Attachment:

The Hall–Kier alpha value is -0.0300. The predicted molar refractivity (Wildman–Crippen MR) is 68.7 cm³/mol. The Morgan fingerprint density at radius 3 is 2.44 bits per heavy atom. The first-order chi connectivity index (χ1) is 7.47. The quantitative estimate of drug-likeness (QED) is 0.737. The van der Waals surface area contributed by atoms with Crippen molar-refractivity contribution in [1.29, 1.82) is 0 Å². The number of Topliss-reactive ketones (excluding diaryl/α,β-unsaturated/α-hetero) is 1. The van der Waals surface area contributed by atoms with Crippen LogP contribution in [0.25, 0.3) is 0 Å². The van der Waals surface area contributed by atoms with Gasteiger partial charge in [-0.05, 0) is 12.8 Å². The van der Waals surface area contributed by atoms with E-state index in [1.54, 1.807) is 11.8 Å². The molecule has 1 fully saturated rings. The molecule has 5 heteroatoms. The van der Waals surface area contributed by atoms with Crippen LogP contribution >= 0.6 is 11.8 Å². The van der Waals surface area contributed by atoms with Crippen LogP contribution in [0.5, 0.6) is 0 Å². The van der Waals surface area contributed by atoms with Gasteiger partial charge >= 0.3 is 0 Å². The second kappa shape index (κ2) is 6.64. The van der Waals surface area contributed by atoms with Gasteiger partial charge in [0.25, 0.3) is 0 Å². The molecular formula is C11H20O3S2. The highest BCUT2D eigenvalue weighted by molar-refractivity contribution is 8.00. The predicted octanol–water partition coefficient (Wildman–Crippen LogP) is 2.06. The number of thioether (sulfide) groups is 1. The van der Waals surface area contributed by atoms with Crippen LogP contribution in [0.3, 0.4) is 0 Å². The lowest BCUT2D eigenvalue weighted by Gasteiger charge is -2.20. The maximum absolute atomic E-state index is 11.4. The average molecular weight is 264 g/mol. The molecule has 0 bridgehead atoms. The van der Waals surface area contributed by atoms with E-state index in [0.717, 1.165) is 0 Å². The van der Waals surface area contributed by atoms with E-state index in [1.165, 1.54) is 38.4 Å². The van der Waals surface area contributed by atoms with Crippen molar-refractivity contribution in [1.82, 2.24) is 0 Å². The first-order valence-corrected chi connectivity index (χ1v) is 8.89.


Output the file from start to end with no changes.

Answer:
The Hall–Kier alpha value is -0.0300. The predicted molar refractivity (Wildman–Crippen MR) is 68.7 cm³/mol. The Morgan fingerprint density at radius 3 is 2.44 bits per heavy atom. The first-order chi connectivity index (χ1) is 7.47. The quantitative estimate of drug-likeness (QED) is 0.737. The van der Waals surface area contributed by atoms with Crippen molar-refractivity contribution in [1.29, 1.82) is 0 Å². The number of Topliss-reactive ketones (excluding diaryl/α,β-unsaturated/α-hetero) is 1. The van der Waals surface area contributed by atoms with Crippen LogP contribution in [0.25, 0.3) is 0 Å². The van der Waals surface area contributed by atoms with Gasteiger partial charge in [-0.05, 0) is 12.8 Å². The van der Waals surface area contributed by atoms with E-state index in [1.54, 1.807) is 11.8 Å². The molecule has 1 fully saturated rings. The molecule has 5 heteroatoms. The van der Waals surface area contributed by atoms with Crippen LogP contribution >= 0.6 is 11.8 Å². The van der Waals surface area contributed by atoms with Crippen LogP contribution in [0.5, 0.6) is 0 Å². The van der Waals surface area contributed by atoms with Gasteiger partial charge >= 0.3 is 0 Å². The second kappa shape index (κ2) is 6.64. The van der Waals surface area contributed by atoms with Gasteiger partial charge in [0.25, 0.3) is 0 Å². The molecular formula is C11H20O3S2. The highest BCUT2D eigenvalue weighted by molar-refractivity contribution is 8.00. The predicted octanol–water partition coefficient (Wildman–Crippen LogP) is 2.06. The number of thioether (sulfide) groups is 1. The van der Waals surface area contributed by atoms with Crippen LogP contribution in [0.3, 0.4) is 0 Å². The lowest BCUT2D eigenvalue weighted by Gasteiger charge is -2.20. The maximum absolute atomic E-state index is 11.4. The average molecular weight is 264 g/mol. The molecule has 0 bridgehead atoms. The van der Waals surface area contributed by atoms with E-state index in [0.717, 1.165) is 0 Å². The van der Waals surface area contributed by atoms with E-state index in [1.165, 1.54) is 38.4 Å². The van der Waals surface area contributed by atoms with Crippen molar-refractivity contribution in [1.82, 2.24) is 0 Å². The first-order valence-corrected chi connectivity index (χ1v) is 8.89.